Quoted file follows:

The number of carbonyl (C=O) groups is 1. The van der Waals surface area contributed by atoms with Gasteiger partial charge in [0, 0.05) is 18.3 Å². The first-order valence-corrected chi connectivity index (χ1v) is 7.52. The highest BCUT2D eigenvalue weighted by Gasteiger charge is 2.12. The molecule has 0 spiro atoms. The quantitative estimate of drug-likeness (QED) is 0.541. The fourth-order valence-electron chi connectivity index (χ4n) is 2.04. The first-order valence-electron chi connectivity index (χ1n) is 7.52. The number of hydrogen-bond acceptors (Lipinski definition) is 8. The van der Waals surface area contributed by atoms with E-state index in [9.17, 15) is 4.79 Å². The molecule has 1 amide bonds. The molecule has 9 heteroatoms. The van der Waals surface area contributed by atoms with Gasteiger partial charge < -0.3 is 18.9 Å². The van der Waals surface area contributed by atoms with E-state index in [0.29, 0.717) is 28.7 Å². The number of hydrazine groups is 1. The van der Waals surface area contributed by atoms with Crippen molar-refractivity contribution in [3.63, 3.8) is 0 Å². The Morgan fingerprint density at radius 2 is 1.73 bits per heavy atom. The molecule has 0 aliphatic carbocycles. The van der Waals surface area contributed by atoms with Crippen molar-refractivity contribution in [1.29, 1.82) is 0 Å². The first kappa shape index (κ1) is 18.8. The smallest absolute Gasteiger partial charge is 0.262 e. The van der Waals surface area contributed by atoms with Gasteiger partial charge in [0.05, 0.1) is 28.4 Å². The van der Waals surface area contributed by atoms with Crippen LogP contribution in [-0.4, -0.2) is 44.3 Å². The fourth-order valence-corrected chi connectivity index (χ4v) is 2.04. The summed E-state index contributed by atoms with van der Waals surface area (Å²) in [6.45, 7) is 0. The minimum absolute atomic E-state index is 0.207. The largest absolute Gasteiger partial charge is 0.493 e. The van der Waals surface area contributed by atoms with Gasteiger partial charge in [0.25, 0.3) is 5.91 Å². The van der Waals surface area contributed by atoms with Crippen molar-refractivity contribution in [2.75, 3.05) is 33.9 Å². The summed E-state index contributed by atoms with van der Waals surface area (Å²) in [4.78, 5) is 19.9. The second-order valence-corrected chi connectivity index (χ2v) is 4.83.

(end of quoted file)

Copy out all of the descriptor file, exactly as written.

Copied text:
The number of carbonyl (C=O) groups is 1. The van der Waals surface area contributed by atoms with Gasteiger partial charge in [0, 0.05) is 18.3 Å². The first-order valence-corrected chi connectivity index (χ1v) is 7.52. The highest BCUT2D eigenvalue weighted by Gasteiger charge is 2.12. The molecule has 0 spiro atoms. The quantitative estimate of drug-likeness (QED) is 0.541. The fourth-order valence-electron chi connectivity index (χ4n) is 2.04. The first-order valence-electron chi connectivity index (χ1n) is 7.52. The number of hydrogen-bond acceptors (Lipinski definition) is 8. The van der Waals surface area contributed by atoms with E-state index in [9.17, 15) is 4.79 Å². The molecule has 1 amide bonds. The molecule has 9 heteroatoms. The van der Waals surface area contributed by atoms with Gasteiger partial charge < -0.3 is 18.9 Å². The van der Waals surface area contributed by atoms with E-state index in [0.29, 0.717) is 28.7 Å². The number of hydrazine groups is 1. The van der Waals surface area contributed by atoms with Crippen molar-refractivity contribution in [3.63, 3.8) is 0 Å². The Morgan fingerprint density at radius 2 is 1.73 bits per heavy atom. The molecule has 0 aliphatic carbocycles. The van der Waals surface area contributed by atoms with Crippen molar-refractivity contribution in [1.29, 1.82) is 0 Å². The first kappa shape index (κ1) is 18.8. The smallest absolute Gasteiger partial charge is 0.262 e. The van der Waals surface area contributed by atoms with Gasteiger partial charge in [0.05, 0.1) is 28.4 Å². The van der Waals surface area contributed by atoms with Crippen LogP contribution in [-0.4, -0.2) is 44.3 Å². The fourth-order valence-corrected chi connectivity index (χ4v) is 2.04. The summed E-state index contributed by atoms with van der Waals surface area (Å²) in [6.45, 7) is 0. The minimum absolute atomic E-state index is 0.207. The largest absolute Gasteiger partial charge is 0.493 e. The van der Waals surface area contributed by atoms with Gasteiger partial charge in [0.25, 0.3) is 5.91 Å². The van der Waals surface area contributed by atoms with Crippen molar-refractivity contribution in [2.75, 3.05) is 33.9 Å². The summed E-state index contributed by atoms with van der Waals surface area (Å²) in [4.78, 5) is 19.9. The second-order valence-corrected chi connectivity index (χ2v) is 4.83.